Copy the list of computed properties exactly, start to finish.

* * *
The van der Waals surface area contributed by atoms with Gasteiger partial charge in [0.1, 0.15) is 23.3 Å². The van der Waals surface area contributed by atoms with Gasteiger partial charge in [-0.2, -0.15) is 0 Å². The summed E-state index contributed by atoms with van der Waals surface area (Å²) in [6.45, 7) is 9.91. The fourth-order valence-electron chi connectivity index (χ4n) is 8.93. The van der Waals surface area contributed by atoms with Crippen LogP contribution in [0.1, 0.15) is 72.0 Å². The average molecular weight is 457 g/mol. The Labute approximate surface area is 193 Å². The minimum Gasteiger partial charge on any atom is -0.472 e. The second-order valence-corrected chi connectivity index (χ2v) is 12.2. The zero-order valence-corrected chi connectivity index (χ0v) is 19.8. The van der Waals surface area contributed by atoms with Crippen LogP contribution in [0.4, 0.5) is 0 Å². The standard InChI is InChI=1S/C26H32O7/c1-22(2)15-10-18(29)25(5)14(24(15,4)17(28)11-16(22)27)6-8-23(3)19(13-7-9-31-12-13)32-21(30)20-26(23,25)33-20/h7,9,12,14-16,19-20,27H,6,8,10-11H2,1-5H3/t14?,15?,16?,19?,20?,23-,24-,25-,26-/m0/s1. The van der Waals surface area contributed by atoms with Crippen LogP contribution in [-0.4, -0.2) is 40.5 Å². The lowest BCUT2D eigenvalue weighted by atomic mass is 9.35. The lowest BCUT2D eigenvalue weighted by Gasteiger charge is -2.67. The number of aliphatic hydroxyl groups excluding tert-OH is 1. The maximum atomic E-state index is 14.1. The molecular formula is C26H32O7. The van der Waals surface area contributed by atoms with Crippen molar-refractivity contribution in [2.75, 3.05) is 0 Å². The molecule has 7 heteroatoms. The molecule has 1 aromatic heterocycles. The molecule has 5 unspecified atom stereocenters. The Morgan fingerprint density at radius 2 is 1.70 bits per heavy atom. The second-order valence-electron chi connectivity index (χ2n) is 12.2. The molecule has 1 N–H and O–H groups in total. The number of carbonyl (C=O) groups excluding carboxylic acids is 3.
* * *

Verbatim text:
The van der Waals surface area contributed by atoms with Gasteiger partial charge in [0.1, 0.15) is 23.3 Å². The van der Waals surface area contributed by atoms with Gasteiger partial charge in [-0.2, -0.15) is 0 Å². The summed E-state index contributed by atoms with van der Waals surface area (Å²) in [6.45, 7) is 9.91. The fourth-order valence-electron chi connectivity index (χ4n) is 8.93. The van der Waals surface area contributed by atoms with Crippen LogP contribution in [0.1, 0.15) is 72.0 Å². The average molecular weight is 457 g/mol. The Labute approximate surface area is 193 Å². The minimum Gasteiger partial charge on any atom is -0.472 e. The second-order valence-corrected chi connectivity index (χ2v) is 12.2. The zero-order valence-corrected chi connectivity index (χ0v) is 19.8. The van der Waals surface area contributed by atoms with Crippen LogP contribution in [0.4, 0.5) is 0 Å². The standard InChI is InChI=1S/C26H32O7/c1-22(2)15-10-18(29)25(5)14(24(15,4)17(28)11-16(22)27)6-8-23(3)19(13-7-9-31-12-13)32-21(30)20-26(23,25)33-20/h7,9,12,14-16,19-20,27H,6,8,10-11H2,1-5H3/t14?,15?,16?,19?,20?,23-,24-,25-,26-/m0/s1. The van der Waals surface area contributed by atoms with Crippen LogP contribution in [-0.4, -0.2) is 40.5 Å². The lowest BCUT2D eigenvalue weighted by atomic mass is 9.35. The lowest BCUT2D eigenvalue weighted by Gasteiger charge is -2.67. The number of aliphatic hydroxyl groups excluding tert-OH is 1. The maximum atomic E-state index is 14.1. The molecular formula is C26H32O7. The van der Waals surface area contributed by atoms with Crippen molar-refractivity contribution in [2.75, 3.05) is 0 Å². The molecule has 7 heteroatoms. The molecule has 1 aromatic heterocycles. The molecule has 5 unspecified atom stereocenters. The Morgan fingerprint density at radius 2 is 1.70 bits per heavy atom. The second-order valence-electron chi connectivity index (χ2n) is 12.2. The molecule has 1 N–H and O–H groups in total. The number of carbonyl (C=O) groups excluding carboxylic acids is 3.